As for where you should move to — it depends on what you enjoy most about Seattle. Is it the proximity to hiking trails and the natural beauty of the region? Is it the restaurants, book stores, and breweries nearby? Maybe you’re a sports fan who enjoys the occasional football or baseball game? Perhaps it’s the public transportation and having a walkable downtown area?
Generally speaking, it won’t be hard to find a cheaper real-estate market — just avoid the top-dollar cities like San Francisco, Denver, New York or Los Angeles and you should be set.
To gather up a list of possible destinations for you, I started off by plugging different options into the “Where Should I Retire” tool my colleagues at MarketWatch developed. Forgive me for sounding like a broken record, but this tool is great for anyone planning a cross-country (or even cross-state) move, not just retirees.
In all of my searches, I selected for places with:
- Median home prices below either $300,000 or $400,000.
- An airport in the metro area.
- A hospital or top cancer hospital in the area (as I imagine proximity to strong medical care is of importance).
From there, I took into account your other requirements. A few parts of the country stuck out:
Search after search, one group of cities (or nearby suburbs) kept cropping up: Pittsburgh, Cleveland, Cincinnati, Buffalo, Detroit, Chicago and Minneapolis-St. Paul. These cities have a lot in common, aside from being located in the Upper Midwest and/or Rust Belt. They’re all very affordable — generally speaking the Midwest and Rust Belt regions have not experienced the same degree of home-price growth as other parts of the country since the Great Recession.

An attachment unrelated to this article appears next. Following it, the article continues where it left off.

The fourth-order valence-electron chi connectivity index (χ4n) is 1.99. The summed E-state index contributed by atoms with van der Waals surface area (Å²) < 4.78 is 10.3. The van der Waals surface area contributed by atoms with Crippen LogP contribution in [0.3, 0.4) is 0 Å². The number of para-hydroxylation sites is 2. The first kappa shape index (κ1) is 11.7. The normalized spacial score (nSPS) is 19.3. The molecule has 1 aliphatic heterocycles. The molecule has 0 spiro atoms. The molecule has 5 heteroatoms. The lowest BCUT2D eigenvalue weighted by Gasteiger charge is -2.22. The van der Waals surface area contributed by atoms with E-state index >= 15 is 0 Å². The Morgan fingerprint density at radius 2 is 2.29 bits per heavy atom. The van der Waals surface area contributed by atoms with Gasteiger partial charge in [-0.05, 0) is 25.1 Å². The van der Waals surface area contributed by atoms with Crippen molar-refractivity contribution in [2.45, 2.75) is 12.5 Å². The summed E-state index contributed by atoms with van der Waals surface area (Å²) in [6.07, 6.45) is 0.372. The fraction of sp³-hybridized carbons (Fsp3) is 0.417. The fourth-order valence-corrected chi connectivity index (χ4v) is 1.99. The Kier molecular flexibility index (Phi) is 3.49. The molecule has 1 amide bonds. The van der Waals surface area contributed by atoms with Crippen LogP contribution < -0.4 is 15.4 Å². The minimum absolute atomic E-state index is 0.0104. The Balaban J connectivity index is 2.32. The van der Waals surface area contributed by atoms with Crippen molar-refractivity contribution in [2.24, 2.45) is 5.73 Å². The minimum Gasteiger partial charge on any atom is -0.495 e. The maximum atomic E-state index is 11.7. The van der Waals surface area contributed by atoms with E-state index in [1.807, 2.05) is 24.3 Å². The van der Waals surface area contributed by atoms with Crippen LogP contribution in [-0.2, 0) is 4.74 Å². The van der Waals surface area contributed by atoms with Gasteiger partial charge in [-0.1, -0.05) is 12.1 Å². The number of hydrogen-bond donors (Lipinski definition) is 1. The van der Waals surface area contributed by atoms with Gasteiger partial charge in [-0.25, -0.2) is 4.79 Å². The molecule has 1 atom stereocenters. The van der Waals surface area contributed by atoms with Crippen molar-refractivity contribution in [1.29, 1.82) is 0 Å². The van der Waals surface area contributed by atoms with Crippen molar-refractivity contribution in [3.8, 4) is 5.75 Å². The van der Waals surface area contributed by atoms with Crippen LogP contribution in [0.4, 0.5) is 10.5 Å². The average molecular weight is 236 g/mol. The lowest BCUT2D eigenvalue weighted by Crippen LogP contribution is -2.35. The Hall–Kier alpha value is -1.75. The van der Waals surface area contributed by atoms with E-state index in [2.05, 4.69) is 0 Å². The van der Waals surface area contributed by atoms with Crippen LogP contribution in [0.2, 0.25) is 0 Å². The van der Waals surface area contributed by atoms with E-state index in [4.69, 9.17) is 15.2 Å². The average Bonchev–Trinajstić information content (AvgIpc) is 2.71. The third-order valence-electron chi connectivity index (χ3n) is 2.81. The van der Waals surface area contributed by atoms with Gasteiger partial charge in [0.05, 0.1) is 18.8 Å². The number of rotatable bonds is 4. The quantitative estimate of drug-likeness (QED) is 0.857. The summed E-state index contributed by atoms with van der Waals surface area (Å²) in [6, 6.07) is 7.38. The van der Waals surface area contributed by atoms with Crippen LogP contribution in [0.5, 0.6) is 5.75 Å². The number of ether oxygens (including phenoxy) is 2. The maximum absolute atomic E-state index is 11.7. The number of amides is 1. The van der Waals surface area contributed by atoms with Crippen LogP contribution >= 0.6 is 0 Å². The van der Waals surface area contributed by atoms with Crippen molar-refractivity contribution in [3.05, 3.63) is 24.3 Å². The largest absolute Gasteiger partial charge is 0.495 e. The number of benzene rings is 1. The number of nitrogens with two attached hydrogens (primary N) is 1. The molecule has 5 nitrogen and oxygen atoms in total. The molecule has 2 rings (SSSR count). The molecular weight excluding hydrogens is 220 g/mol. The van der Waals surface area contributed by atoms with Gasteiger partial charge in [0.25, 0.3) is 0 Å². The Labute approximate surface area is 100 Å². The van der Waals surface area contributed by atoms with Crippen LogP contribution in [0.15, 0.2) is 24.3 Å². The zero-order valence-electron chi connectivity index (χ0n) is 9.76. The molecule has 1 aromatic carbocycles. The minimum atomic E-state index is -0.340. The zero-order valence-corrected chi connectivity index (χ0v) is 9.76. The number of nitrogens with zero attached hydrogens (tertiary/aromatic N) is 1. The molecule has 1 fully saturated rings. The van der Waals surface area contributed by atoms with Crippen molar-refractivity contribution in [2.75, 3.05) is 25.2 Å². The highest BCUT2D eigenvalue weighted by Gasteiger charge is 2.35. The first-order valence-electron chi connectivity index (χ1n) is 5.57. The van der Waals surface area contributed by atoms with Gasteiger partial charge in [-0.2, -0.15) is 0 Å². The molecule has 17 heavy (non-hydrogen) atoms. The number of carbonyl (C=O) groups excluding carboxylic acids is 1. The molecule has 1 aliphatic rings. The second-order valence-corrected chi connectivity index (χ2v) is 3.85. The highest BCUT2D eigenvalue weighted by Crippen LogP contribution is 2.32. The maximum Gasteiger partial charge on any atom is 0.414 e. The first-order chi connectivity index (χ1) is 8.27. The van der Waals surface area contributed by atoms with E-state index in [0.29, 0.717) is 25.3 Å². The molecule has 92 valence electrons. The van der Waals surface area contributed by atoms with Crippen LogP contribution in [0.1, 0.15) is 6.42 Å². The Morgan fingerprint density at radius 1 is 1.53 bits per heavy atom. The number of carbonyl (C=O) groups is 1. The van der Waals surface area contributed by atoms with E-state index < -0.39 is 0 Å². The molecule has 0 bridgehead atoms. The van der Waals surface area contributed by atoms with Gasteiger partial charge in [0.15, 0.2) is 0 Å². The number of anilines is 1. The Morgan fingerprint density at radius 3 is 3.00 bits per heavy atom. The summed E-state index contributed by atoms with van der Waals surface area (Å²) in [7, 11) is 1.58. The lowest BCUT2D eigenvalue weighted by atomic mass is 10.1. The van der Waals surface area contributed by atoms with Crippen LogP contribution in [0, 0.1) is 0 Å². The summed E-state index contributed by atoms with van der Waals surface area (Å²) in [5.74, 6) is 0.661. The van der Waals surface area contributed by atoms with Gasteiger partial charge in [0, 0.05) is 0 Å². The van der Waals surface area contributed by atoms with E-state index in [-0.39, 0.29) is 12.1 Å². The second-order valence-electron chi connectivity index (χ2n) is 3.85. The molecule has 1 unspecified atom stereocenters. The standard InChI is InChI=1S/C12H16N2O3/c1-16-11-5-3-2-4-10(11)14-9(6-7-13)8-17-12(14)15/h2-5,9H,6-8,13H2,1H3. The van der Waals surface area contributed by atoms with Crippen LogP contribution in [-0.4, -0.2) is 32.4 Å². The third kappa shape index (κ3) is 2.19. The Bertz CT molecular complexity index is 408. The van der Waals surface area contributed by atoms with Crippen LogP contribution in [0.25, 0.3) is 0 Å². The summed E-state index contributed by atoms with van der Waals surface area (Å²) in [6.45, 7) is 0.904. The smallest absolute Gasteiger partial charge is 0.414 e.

The lower cost of living in these states has meant that they’re becoming havens for people seeking out a more affordable place to thrive. They are becoming popular with the start-up crowd, which may seem unsettling having witnessed what’s happened to Seattle. But these cities have more room to grow.
The low cost of living has made the Midwest popular with the start-up crowd.
Amenities-wise, they are extremely attractive places to live. In the mood for a football game, brewery tour or relaxing afternoon in a bookshop? You’ve got it. The proximity to the Great Lakes offers opportunities for waterfront fun, which you might miss after leaving Seattle and its ferries. Plus, many of these cities have good public transit.
Outside of the Midwest or Rust Belt, other options abound. Maybe consider New Mexico: Cities like Albuquerque and Santa Fe offer a lower cost of living than somewhere like Arizona, but still boast the gorgeous scenery of the American Southwest. The state contains some of the most popular hiking trails in the country. And Roswell was ranked as one of the best small towns in the country for remote workers thanks to its affordable and powerful internet connections.
Another city to explore is Tulsa: If you plan to work remotely after moving, the city offers a $10,000 grant to eligible remote workers who relocate there. Tulsa, of course, is not the only place to do this. Maine, Vermont and West Virginia have all offered similar programs in recent years.
Good luck in your search, and please do circle back to let me know what you decide.